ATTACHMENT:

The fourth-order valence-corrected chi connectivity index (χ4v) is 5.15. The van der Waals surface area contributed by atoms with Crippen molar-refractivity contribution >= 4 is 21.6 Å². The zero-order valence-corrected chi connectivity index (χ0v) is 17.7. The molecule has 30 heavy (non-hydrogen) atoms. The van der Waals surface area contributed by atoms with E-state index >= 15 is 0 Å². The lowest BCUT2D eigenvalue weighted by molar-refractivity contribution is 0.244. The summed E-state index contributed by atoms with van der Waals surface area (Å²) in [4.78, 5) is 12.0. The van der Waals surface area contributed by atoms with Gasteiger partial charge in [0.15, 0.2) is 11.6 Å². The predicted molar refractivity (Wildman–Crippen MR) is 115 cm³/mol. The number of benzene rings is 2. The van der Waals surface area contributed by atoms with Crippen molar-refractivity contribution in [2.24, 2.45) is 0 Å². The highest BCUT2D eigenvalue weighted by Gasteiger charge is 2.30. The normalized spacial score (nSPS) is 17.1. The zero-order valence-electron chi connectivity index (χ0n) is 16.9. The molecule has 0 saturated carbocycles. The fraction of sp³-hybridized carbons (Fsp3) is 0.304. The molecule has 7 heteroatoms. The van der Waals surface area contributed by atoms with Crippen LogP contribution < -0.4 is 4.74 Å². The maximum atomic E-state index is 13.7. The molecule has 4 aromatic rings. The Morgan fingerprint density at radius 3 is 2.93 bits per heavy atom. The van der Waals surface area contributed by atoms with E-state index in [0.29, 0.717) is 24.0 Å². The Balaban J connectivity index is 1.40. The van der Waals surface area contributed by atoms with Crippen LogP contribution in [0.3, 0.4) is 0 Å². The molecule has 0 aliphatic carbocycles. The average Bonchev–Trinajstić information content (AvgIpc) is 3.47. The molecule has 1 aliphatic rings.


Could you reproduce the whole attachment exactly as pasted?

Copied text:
The fourth-order valence-corrected chi connectivity index (χ4v) is 5.15. The van der Waals surface area contributed by atoms with Crippen molar-refractivity contribution >= 4 is 21.6 Å². The zero-order valence-corrected chi connectivity index (χ0v) is 17.7. The molecule has 30 heavy (non-hydrogen) atoms. The van der Waals surface area contributed by atoms with E-state index >= 15 is 0 Å². The lowest BCUT2D eigenvalue weighted by molar-refractivity contribution is 0.244. The summed E-state index contributed by atoms with van der Waals surface area (Å²) in [4.78, 5) is 12.0. The van der Waals surface area contributed by atoms with Gasteiger partial charge in [0.15, 0.2) is 11.6 Å². The predicted molar refractivity (Wildman–Crippen MR) is 115 cm³/mol. The number of benzene rings is 2. The van der Waals surface area contributed by atoms with Crippen molar-refractivity contribution in [2.24, 2.45) is 0 Å². The highest BCUT2D eigenvalue weighted by Gasteiger charge is 2.30. The normalized spacial score (nSPS) is 17.1. The zero-order valence-electron chi connectivity index (χ0n) is 16.9. The molecule has 0 saturated carbocycles. The fraction of sp³-hybridized carbons (Fsp3) is 0.304. The molecule has 7 heteroatoms. The van der Waals surface area contributed by atoms with Crippen LogP contribution < -0.4 is 4.74 Å². The maximum atomic E-state index is 13.7. The molecule has 4 aromatic rings. The Morgan fingerprint density at radius 3 is 2.93 bits per heavy atom. The van der Waals surface area contributed by atoms with E-state index in [0.29, 0.717) is 24.0 Å². The Balaban J connectivity index is 1.40. The van der Waals surface area contributed by atoms with Crippen LogP contribution in [0.3, 0.4) is 0 Å². The molecule has 0 aliphatic carbocycles. The average Bonchev–Trinajstić information content (AvgIpc) is 3.47. The molecule has 1 aliphatic rings.